For all of the reasons previously cited, the literature suggests that a culturally competent substance abuse prevention program requires educators to have a thorough grasp of the language, values, belief systems and challenges faced by the targeted recipient population. One may argue that it would be impossible for one program to reflect the unique cultural perspective of each student in highly diverse environments. However, Hecht et al. (2003) found that programs do not need to be narrowly tailored for each cultural/ethic group. Rather, they should incorporate a representative level of relevant cultural elements and draw upon images and themes from popular culture that are likely to resonate with a wide variety of young people. By offering a broad range of culturally relevant material, and by allowing students to bring their own cultural perspectives into class discussions, a program can achieve cultural competency.

Implications and Conclusions

Our research findings have potential implications for improving the prevention programs, some of which may be of value can program seeking to serve the needs of older youth of color. To minimize students’ risks, prevention programs should devote increased attention to informing students about the actual prevalence of adolescent substance use, which is lower than students typically perceive. Furthermore, the program should acknowledge potential ethnic/racial differences in students’ perceptions about peer substance use. Study findings suggest that African American and U.S.-born students may be at higher immediate risk for initiating substance use. Since adolescents tend to conform to what they perceive as normal peer behavior (Stacy, A. W., Sussman, S., Dent, C. W., Burton, D., & Flay, B. R., 1992; Musher-Eizenman, Holub, & Arnett M, 2003), the higher estimates of peer drug use may indicate their heightened risk for using substances.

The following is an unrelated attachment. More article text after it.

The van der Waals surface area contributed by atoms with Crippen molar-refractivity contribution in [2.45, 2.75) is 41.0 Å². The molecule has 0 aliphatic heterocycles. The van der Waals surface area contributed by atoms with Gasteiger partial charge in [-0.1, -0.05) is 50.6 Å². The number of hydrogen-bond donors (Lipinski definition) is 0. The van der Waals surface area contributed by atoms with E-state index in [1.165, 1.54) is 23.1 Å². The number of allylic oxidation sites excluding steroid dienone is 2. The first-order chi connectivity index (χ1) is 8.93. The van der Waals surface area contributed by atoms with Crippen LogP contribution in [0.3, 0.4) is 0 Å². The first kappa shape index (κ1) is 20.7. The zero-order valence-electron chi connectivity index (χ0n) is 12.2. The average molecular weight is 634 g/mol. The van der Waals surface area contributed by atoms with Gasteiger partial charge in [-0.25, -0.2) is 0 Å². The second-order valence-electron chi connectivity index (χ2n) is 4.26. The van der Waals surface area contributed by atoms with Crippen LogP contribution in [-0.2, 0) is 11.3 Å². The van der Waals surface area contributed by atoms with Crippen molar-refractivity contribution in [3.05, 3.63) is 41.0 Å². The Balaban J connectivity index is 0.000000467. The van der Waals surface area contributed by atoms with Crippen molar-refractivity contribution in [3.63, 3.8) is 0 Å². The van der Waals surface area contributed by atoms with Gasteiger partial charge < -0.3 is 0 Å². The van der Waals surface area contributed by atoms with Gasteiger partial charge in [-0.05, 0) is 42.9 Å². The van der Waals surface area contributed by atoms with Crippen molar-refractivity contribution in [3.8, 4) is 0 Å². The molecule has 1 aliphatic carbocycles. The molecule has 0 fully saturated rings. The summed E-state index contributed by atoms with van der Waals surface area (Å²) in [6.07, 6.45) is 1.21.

It is possible that, with increased time in the United States, immigrants’ social norms perceptions will change and become more closely matched to those reported by U.S.-born students. Over time, these changes may result in actual substance use increases among the immigrant student groups. To combat this risk, prevention programs should take advantage of the “window of opportunity” (Blake, 2001b), during which time immigrants are highly receptive to prevention education. The program may benefit from promoting resiliency and refusal skills among immigrant youth. These skills may help these students resist perceived peer pressure during the acculturation process, a period during which Bhattacharya (2002) and other researchers revealed that immigrants often initiate substance use.

Survey findings related to perceptions of social pressure also suggest that the prevention program should encourage students to communicate with each other openly in facilitated workshops about pressures that exist within their school environment. The availability of positive peer role models may provide students with the opportunity to disengage from a peer cluster that may put them at high risk for substance abuse. An obvious way a school can foster student communication is by engaging students in program development and implementation. Research attests to the success of peer-based strategies (Tobler, 1986).

The following is a summary of recommendations for how prevention programs focus on substance use and other issues can improve the program on a surface level:

  • Provide translated text-based information. Insure that translation services are available to program providers in order to make the prevention program accessible to English Language Learners;
  • Integrate students’ everyday terminology into instructional materials;
  • Incorporate cultural images and elements into instructional materials to appeal to the diverse recipient group;
  • Convey an awareness of the types of substances and other high-risk behaviors students are most likely to engage in;
  • Recruit the input and participation of a culturally/racially diverse group of individuals, including a diverse group of instructors, peers, parents, community members, and graduate students.